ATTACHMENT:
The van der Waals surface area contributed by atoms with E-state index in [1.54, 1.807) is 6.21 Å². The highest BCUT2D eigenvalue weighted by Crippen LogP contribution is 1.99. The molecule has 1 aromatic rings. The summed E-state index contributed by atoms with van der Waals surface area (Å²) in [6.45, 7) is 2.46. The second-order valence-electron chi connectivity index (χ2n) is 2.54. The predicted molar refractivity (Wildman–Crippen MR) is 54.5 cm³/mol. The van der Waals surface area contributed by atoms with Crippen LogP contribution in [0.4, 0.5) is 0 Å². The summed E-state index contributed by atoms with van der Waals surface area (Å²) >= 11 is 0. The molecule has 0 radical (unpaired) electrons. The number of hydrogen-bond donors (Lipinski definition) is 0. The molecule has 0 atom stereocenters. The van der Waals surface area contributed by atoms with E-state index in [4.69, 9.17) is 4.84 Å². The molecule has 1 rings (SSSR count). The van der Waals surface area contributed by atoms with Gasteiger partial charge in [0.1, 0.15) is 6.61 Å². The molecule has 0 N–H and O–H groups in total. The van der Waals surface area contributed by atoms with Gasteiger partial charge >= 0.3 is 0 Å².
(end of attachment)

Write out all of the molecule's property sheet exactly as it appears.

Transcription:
The van der Waals surface area contributed by atoms with E-state index in [1.54, 1.807) is 6.21 Å². The highest BCUT2D eigenvalue weighted by Crippen LogP contribution is 1.99. The molecule has 1 aromatic rings. The summed E-state index contributed by atoms with van der Waals surface area (Å²) in [6.45, 7) is 2.46. The second-order valence-electron chi connectivity index (χ2n) is 2.54. The predicted molar refractivity (Wildman–Crippen MR) is 54.5 cm³/mol. The van der Waals surface area contributed by atoms with Crippen LogP contribution in [0.4, 0.5) is 0 Å². The summed E-state index contributed by atoms with van der Waals surface area (Å²) >= 11 is 0. The molecule has 0 radical (unpaired) electrons. The number of hydrogen-bond donors (Lipinski definition) is 0. The molecule has 0 atom stereocenters. The van der Waals surface area contributed by atoms with E-state index in [4.69, 9.17) is 4.84 Å². The molecule has 1 rings (SSSR count). The van der Waals surface area contributed by atoms with Gasteiger partial charge in [0.1, 0.15) is 6.61 Å². The molecule has 0 N–H and O–H groups in total. The van der Waals surface area contributed by atoms with Gasteiger partial charge >= 0.3 is 0 Å².